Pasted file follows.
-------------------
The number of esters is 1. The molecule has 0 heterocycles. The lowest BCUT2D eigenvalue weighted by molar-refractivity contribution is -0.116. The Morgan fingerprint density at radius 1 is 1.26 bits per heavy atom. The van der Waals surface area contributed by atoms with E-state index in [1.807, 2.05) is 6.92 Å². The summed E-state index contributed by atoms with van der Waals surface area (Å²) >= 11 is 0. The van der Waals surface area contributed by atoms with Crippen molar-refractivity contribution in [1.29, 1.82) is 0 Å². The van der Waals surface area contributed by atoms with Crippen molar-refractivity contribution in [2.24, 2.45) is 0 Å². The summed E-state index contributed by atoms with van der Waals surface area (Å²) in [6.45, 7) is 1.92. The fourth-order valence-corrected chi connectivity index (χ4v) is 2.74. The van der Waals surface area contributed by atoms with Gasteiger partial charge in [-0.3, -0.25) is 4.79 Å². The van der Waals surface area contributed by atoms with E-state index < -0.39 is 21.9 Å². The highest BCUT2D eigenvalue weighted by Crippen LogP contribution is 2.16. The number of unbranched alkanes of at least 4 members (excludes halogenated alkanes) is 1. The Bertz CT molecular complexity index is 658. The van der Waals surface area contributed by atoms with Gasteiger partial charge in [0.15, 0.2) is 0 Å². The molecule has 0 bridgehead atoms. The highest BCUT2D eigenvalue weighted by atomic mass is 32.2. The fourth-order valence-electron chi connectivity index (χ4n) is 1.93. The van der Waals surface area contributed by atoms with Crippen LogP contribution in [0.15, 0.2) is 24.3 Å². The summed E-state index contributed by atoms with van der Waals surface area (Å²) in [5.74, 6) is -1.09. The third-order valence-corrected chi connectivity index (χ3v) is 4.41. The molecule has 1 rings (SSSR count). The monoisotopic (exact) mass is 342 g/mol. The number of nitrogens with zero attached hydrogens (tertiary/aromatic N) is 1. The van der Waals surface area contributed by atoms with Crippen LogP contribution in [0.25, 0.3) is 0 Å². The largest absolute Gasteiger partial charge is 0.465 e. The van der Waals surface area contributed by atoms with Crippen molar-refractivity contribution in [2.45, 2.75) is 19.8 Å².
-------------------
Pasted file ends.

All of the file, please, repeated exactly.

The number of esters is 1. The molecule has 0 heterocycles. The lowest BCUT2D eigenvalue weighted by molar-refractivity contribution is -0.116. The Morgan fingerprint density at radius 1 is 1.26 bits per heavy atom. The van der Waals surface area contributed by atoms with E-state index in [1.807, 2.05) is 6.92 Å². The summed E-state index contributed by atoms with van der Waals surface area (Å²) >= 11 is 0. The van der Waals surface area contributed by atoms with Crippen molar-refractivity contribution in [1.29, 1.82) is 0 Å². The van der Waals surface area contributed by atoms with Crippen molar-refractivity contribution in [2.24, 2.45) is 0 Å². The summed E-state index contributed by atoms with van der Waals surface area (Å²) in [6.45, 7) is 1.92. The fourth-order valence-corrected chi connectivity index (χ4v) is 2.74. The van der Waals surface area contributed by atoms with Gasteiger partial charge in [-0.3, -0.25) is 4.79 Å². The van der Waals surface area contributed by atoms with E-state index < -0.39 is 21.9 Å². The highest BCUT2D eigenvalue weighted by Crippen LogP contribution is 2.16. The number of unbranched alkanes of at least 4 members (excludes halogenated alkanes) is 1. The Bertz CT molecular complexity index is 658. The van der Waals surface area contributed by atoms with Gasteiger partial charge in [0.15, 0.2) is 0 Å². The molecule has 0 bridgehead atoms. The highest BCUT2D eigenvalue weighted by atomic mass is 32.2. The fourth-order valence-electron chi connectivity index (χ4n) is 1.93. The van der Waals surface area contributed by atoms with Crippen LogP contribution in [0.15, 0.2) is 24.3 Å². The summed E-state index contributed by atoms with van der Waals surface area (Å²) in [5.74, 6) is -1.09. The third-order valence-corrected chi connectivity index (χ3v) is 4.41. The molecule has 1 rings (SSSR count). The monoisotopic (exact) mass is 342 g/mol. The number of nitrogens with zero attached hydrogens (tertiary/aromatic N) is 1. The van der Waals surface area contributed by atoms with Crippen LogP contribution in [0.25, 0.3) is 0 Å². The largest absolute Gasteiger partial charge is 0.465 e. The van der Waals surface area contributed by atoms with Crippen molar-refractivity contribution in [2.45, 2.75) is 19.8 Å².